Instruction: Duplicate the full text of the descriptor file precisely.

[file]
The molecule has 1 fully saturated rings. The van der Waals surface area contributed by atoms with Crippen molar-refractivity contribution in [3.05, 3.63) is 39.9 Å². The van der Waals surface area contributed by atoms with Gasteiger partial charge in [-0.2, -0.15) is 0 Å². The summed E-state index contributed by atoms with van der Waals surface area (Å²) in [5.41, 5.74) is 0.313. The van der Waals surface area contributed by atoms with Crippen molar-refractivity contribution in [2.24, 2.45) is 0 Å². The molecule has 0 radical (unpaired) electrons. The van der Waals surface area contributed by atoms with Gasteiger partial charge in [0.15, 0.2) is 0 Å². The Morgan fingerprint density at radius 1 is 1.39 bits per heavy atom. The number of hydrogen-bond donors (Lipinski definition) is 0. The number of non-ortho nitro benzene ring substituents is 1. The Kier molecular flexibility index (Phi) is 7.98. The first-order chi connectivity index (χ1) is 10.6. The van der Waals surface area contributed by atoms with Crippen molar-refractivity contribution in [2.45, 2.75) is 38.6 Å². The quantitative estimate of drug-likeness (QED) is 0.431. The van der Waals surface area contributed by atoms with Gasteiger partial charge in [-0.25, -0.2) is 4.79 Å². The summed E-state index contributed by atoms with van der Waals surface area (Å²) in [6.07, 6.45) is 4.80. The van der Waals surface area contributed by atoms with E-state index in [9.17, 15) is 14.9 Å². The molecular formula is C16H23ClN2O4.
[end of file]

The molecule has 1 fully saturated rings. The van der Waals surface area contributed by atoms with Crippen molar-refractivity contribution in [3.05, 3.63) is 39.9 Å². The van der Waals surface area contributed by atoms with Gasteiger partial charge in [-0.2, -0.15) is 0 Å². The summed E-state index contributed by atoms with van der Waals surface area (Å²) in [5.41, 5.74) is 0.313. The van der Waals surface area contributed by atoms with Crippen molar-refractivity contribution in [2.24, 2.45) is 0 Å². The molecule has 0 radical (unpaired) electrons. The van der Waals surface area contributed by atoms with Gasteiger partial charge in [0.15, 0.2) is 0 Å². The Morgan fingerprint density at radius 1 is 1.39 bits per heavy atom. The number of hydrogen-bond donors (Lipinski definition) is 0. The number of non-ortho nitro benzene ring substituents is 1. The Kier molecular flexibility index (Phi) is 7.98. The first-order chi connectivity index (χ1) is 10.6. The van der Waals surface area contributed by atoms with Crippen molar-refractivity contribution in [2.45, 2.75) is 38.6 Å². The quantitative estimate of drug-likeness (QED) is 0.431. The van der Waals surface area contributed by atoms with Gasteiger partial charge in [-0.25, -0.2) is 4.79 Å². The summed E-state index contributed by atoms with van der Waals surface area (Å²) in [6.07, 6.45) is 4.80. The van der Waals surface area contributed by atoms with E-state index in [9.17, 15) is 14.9 Å². The molecular formula is C16H23ClN2O4.